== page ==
real lifeBrandon Taylor
In Taylor’s debut novel, Wallace, a black, queer young man from Alabama, navigates the racism and tricky interpersonal politics of the predominantly white Ph.D. Midwest program. real life A masterclass in portraying the loneliness that permeates a crowd, including those who ostensibly care. A romantic relationship with a supposedly heterosexual classmate tests the limits of Wallace’s sense of alienation (partially self-imposed) from his peers. “There is a difference between being in someone, being in someone, and being with that person,” he muses. “There is an impossibility to the idea of being in them simultaneously.” One of his most moving chapters is his nine-page It’s an interlude. Whether Taylor evokes a chaotic dinner party where everyone says the wrong thing, or explains how it’s difficult, perhaps impractical, to be completely seen and seen by others. One of the most important chronicles of social conflict, whether or not.
bluesby Maggie Nelson
blues A group of prose poems, or perhaps a book-length essay, about the carnage of lost love. It’s probably my way of making my life feel ‘on-going’ instead of a sleeve of ash falling from a lit cigarette. blues Whether caring for a friend who suddenly becomes quadriplegic or remembering her own grief after being left by another woman, Nelson is contemplative, devastating, and unexpectedly funny. How do you fall in love with color? “It started slow. Appreciation, familiarity. Then one day it got more serious… it worked out Personal’” Nelson wrote. Color does not replace the loneliness of the speaker, it becomes a container for it. This makes us think about Louise Gluck’s line, “At the end of suffering/There was a door,” and how loss squeezes us into the arms of what can make us feel embraced. increase. Blue is Nelson’s door to her hopes, a world where she can be “a student of light, not aspiration.”
Don’t Let Me Be LonelyClaudia Rankin
whether you are a fan of citizen— Rankin’s best-selling meditation on the increasing toxicity of everyday racism — or new to her work, her followers will insist you don’t go unnoticed Don’t Let Me Be LonelyA seminal collection of news stories, photographs, and personal stories, it unravels the George W. Bush-era cancer-and-depression ravages of America’s consistently inadequate response to white supremacy. Rankin’s words are frank and engaging. One of his poems in conversational form reads: / yes. / That’s what we can’t do to each other. Don’t Let Me Be Lonely Experimental structure is similar blues, except that the disaster at its heart is cultural rather than romantic. . No one else could say, I know how you feel. Despite the uncertainty of her subject, the author has an assured voice that never falters.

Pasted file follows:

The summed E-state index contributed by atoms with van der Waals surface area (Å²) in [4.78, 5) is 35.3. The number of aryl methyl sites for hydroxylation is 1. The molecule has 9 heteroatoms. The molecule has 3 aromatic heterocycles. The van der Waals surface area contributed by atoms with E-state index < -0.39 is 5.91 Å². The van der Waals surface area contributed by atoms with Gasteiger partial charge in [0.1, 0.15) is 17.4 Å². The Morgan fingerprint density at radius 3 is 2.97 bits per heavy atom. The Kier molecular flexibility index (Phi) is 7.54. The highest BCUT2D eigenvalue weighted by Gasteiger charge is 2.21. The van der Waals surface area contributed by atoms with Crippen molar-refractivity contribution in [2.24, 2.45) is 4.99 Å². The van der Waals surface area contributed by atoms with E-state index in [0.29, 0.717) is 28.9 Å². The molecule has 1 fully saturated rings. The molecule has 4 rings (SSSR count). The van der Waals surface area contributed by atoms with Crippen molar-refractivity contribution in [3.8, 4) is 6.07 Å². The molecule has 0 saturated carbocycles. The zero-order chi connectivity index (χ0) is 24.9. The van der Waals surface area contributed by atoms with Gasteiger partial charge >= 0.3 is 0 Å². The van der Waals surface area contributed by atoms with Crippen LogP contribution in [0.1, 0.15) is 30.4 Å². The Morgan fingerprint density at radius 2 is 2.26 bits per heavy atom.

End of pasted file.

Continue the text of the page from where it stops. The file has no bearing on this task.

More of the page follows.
broken heartChelsea Beaker
Beaker’s collection chronicles the Californians, mostly women, of the Central Valley who go to extremes to escape life, or at least to get some air. broken heart The first story opens with “I didn’t know anything about mining when I got into it with Spider-Dick, who was working on a barge.” The bold choice to call the first named character “Spider Dick” fits perfectly with Bieker’s clear candor and vivid portrayal of people brought to life on the page.The protagonists have learned to find grace and humor in their constant resentment. Their dangerous desires, such as considering pursuing a career in creative writing, bring them pain and magnificence. broken heart As if one of the main characters had a gun pointed at my head.
¡Holla Papi!, John Paul Brammer
Brammer writes about Grindr connections in college: same name, Oh Papi! It’s the loneliness of being closed and biracial and the raucous contemplation of the ecstasy of living on your own terms. Like, answer your reader’s questions with unobtrusive honesty. Of the cognitive dissonance he felt, he said, “Getting naked with my ‘best friend’ in high school was nothing more than two heterosexual brothers doing normal heterosexual things.” Brammer’s essays tackle eternal questions such as “How do I come to terms with the years I’ve lost in my closet?” and “How do you keep chasing your dreams when you’re definitely failing?” To do. We don’t just see you succeed. The results are gentle, hysterical, and wise.